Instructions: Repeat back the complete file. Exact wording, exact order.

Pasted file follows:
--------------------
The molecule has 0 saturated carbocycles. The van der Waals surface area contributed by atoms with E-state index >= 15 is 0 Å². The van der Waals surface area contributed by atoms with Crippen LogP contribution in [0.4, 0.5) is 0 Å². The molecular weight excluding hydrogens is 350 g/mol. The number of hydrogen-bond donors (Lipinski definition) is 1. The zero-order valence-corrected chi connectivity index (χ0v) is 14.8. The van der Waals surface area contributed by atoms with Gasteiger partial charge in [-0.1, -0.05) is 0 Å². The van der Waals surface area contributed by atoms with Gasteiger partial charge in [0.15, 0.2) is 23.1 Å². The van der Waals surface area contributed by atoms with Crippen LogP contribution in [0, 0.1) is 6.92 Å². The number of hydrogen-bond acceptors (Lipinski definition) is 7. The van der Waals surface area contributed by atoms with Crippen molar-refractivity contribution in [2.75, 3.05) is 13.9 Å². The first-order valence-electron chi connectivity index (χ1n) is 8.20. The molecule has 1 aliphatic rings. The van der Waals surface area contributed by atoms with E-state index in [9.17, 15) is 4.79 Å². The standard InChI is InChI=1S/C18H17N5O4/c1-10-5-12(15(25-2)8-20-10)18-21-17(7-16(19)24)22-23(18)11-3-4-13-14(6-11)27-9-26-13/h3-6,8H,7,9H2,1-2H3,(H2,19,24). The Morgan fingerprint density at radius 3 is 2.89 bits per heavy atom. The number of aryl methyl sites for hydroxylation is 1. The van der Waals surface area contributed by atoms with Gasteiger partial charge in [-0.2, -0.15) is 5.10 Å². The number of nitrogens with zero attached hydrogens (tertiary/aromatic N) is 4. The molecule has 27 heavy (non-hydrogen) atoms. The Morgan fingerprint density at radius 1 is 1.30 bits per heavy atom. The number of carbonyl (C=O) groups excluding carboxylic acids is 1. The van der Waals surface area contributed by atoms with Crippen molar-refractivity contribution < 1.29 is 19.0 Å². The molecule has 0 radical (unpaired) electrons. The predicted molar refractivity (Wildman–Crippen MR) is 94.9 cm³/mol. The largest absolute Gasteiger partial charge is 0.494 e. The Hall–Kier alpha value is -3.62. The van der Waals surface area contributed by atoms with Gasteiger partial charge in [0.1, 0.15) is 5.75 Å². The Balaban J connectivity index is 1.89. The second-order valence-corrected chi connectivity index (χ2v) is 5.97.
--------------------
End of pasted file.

The molecule has 0 saturated carbocycles. The van der Waals surface area contributed by atoms with E-state index >= 15 is 0 Å². The van der Waals surface area contributed by atoms with Crippen LogP contribution in [0.4, 0.5) is 0 Å². The molecular weight excluding hydrogens is 350 g/mol. The number of hydrogen-bond donors (Lipinski definition) is 1. The zero-order valence-corrected chi connectivity index (χ0v) is 14.8. The van der Waals surface area contributed by atoms with Gasteiger partial charge in [-0.1, -0.05) is 0 Å². The van der Waals surface area contributed by atoms with Gasteiger partial charge in [0.15, 0.2) is 23.1 Å². The van der Waals surface area contributed by atoms with Crippen LogP contribution in [0, 0.1) is 6.92 Å². The number of hydrogen-bond acceptors (Lipinski definition) is 7. The van der Waals surface area contributed by atoms with Crippen molar-refractivity contribution in [2.75, 3.05) is 13.9 Å². The first-order valence-electron chi connectivity index (χ1n) is 8.20. The molecule has 1 aliphatic rings. The van der Waals surface area contributed by atoms with E-state index in [9.17, 15) is 4.79 Å². The standard InChI is InChI=1S/C18H17N5O4/c1-10-5-12(15(25-2)8-20-10)18-21-17(7-16(19)24)22-23(18)11-3-4-13-14(6-11)27-9-26-13/h3-6,8H,7,9H2,1-2H3,(H2,19,24). The Morgan fingerprint density at radius 3 is 2.89 bits per heavy atom. The number of aryl methyl sites for hydroxylation is 1. The van der Waals surface area contributed by atoms with Gasteiger partial charge in [-0.2, -0.15) is 5.10 Å². The number of nitrogens with zero attached hydrogens (tertiary/aromatic N) is 4. The molecule has 27 heavy (non-hydrogen) atoms. The Morgan fingerprint density at radius 1 is 1.30 bits per heavy atom. The number of carbonyl (C=O) groups excluding carboxylic acids is 1. The van der Waals surface area contributed by atoms with Crippen molar-refractivity contribution < 1.29 is 19.0 Å². The molecule has 0 radical (unpaired) electrons. The predicted molar refractivity (Wildman–Crippen MR) is 94.9 cm³/mol. The largest absolute Gasteiger partial charge is 0.494 e. The Hall–Kier alpha value is -3.62. The van der Waals surface area contributed by atoms with Gasteiger partial charge in [0.1, 0.15) is 5.75 Å². The Balaban J connectivity index is 1.89. The second-order valence-corrected chi connectivity index (χ2v) is 5.97.